Spending watchdog warns of pressures piling up for 'already stretched' MoJ

Snapshot report contrasts shortage of prison places with boosted sentencing projections and delayed court hearings
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By Jim Dunton

08 Jan 2021

The National Audit Office has highlighted a looming series of pressures the Ministry of Justice is facing as it deals with the multiple impacts of Covid-19 and new government initiatives.

It said prison-capacity reductions caused by the pandemic and a backlog of court cases set to stretch into 2023 would be accompanied by a surge in demand for court time and potentially prison space caused by additional police officers being recruited in the coming years.

The public spending watchdog's latest departmental overview report said the combination of current government initiatives focusing on crime and managing the ongoing impact of Covid-19 would “increase demands on an already stretched criminal justice system”.

The report noted that HM Prison and Probation Service’s efforts to limit the spread of coronavirus in England’s prisons had seen 28 deaths of prisoners up to the end of October 2020 – compared with a worst-case-scenario projection of 2,700.

But the NAO said measures to manage the risk of Covid had reduced the total useable operational capacity of prisons by 4.8% between the beginning of March and the beginning of December last year, cutting the maximum number of inmates to 80,854.

“As at 4 December 2020, 97.5% of this capacity was being used and more than a fifth of prison cells before the outbreak of Covid-19 were crowded,” it said.

“There is therefore limited capacity within the prison system once the rate of sentencing increases again.”

The NAO said the government was already nearly more than one-quarter of the way towards meeting its 2019 commitment to recruit an additional 20,000 police officers by March 2023.

It said the Institute for Government and the Chartered Institute of Public Finance and Accountancy had estimated that the additional officers would result in the police charging up to 33% more crimes by 2023-24, placing additional pressure on the criminal justice system.

Meanwhile, the NAO pointed to a warning from HM Crown Prosecution Service Inspectorate that the backlog of cases in the criminal justice system was increasing. Cases that did go to court taking longer than normal due to the challenges of social distancing.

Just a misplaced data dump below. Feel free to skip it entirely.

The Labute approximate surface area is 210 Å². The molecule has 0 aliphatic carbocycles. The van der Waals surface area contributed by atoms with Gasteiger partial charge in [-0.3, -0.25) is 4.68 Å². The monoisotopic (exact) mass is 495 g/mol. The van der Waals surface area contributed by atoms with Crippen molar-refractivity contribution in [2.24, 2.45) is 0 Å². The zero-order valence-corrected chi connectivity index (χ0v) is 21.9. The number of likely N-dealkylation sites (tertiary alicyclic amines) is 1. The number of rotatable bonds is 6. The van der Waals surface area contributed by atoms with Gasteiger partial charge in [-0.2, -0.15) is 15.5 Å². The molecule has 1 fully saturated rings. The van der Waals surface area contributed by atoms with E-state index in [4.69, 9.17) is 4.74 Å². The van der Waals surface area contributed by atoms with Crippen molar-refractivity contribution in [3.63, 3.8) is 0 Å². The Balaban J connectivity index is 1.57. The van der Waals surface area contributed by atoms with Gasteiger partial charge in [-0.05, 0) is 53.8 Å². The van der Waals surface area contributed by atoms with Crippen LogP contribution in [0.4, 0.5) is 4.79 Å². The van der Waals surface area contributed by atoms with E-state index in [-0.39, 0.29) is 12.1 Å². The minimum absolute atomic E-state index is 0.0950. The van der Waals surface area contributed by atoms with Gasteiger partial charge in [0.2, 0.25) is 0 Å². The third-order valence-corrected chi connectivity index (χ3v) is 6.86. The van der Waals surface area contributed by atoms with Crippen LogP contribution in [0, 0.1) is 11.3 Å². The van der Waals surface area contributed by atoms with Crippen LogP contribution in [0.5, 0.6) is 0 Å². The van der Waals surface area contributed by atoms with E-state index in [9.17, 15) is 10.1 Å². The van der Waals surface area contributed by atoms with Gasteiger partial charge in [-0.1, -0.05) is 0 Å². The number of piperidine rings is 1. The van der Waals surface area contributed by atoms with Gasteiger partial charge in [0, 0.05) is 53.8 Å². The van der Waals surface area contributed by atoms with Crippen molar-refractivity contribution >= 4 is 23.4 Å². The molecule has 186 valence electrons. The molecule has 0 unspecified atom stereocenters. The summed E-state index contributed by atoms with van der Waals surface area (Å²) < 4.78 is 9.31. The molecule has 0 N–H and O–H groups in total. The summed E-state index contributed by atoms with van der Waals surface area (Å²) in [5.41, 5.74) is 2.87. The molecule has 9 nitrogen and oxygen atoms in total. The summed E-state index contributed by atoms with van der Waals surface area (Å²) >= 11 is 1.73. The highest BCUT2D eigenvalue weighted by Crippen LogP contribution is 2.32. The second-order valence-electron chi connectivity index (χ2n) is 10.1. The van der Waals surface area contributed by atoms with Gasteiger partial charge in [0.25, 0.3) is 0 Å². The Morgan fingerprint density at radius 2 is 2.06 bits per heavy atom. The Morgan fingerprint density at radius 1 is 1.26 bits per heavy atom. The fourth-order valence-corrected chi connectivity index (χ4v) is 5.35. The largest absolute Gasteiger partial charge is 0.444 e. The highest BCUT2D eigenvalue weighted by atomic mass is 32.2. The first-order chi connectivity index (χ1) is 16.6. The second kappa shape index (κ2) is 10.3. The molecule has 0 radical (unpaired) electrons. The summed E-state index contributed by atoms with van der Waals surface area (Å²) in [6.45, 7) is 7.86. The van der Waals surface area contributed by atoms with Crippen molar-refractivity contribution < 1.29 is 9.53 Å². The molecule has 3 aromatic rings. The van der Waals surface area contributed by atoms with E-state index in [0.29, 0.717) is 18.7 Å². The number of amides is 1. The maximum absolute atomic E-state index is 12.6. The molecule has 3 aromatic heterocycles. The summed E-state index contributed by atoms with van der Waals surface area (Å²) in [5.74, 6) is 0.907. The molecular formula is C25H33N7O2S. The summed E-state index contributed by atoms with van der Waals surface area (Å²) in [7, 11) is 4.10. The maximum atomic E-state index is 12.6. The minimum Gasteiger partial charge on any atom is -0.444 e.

“Already, some criminal trials are listed by courts to begin in 2023,” it said.

The report noted that while the introduction of so-called “Nightingale courts” – named after the temporary NHS Nightingale Hospitals introduced at pace in spring last year – would help to process the backlog of court cases, the situation would push additional pressure onto prisons.

An MoJ spokesperson said the ministry was developing a long-term prison-estate strategy to ensure its public protection obligations were met and pointed to funding set out in November’s Spending Review as a way “significant progress” would be made in the medium term.

“We are investing £4bn in 18,000 prison places – the largest prison-building programme in generations – to keep the public safe and ensure we will always be able to keep offenders off the streets,” they said.

“Thousands of extra places are already under construction, and we are developing a long-term prison strategy to ensure we deliver the places we need for the future.”

Elsewhere, the NAO said that responding to Covid-19 had created new spending pressures for the MoJ at the same time as reducing its income from court fines and fees. It said the ministry’s financial planning had also been “made more challenging” by HM Treasury’s decision to conduct a one-year Spending Review last year, rather than a longer-term settlement.

An additional area of risk for the MoJ is the restructuring of probation services, which is planned to complete by June this year. It will see the National Probation Service taking responsibility for supervising all offenders across 12 new regions after the scrapping of the Transforming Rehabilitation programme.

The NAO said that as well as managing the risk of transitioning to the new probation structure, the ministry would need to manage the potential for existing private providers to withdraw services or fail outright in the runup to their contracts ending.

In December 2017, parliament’s Public Accounts Committee said the government had “set services up to fail” with its reforms, which introduced a payment by results model that “massively underestimated” running costs.

Earlier this week the MoJ announced that Antonia Romeo would become its new permanent secretary on 18 January. Romeo is currently perm sec at the Department for International Trade but spent much of her earlier career at the MoJ.

Mike Driver is currently interim perm sec at the ministry, following the end of Sir Richard Heaton's five-year appointment last summer. 

Read the most recent articles written by Jim Dunton - MHCLG ‘underestimated rough-sleeper numbers sevenfold’

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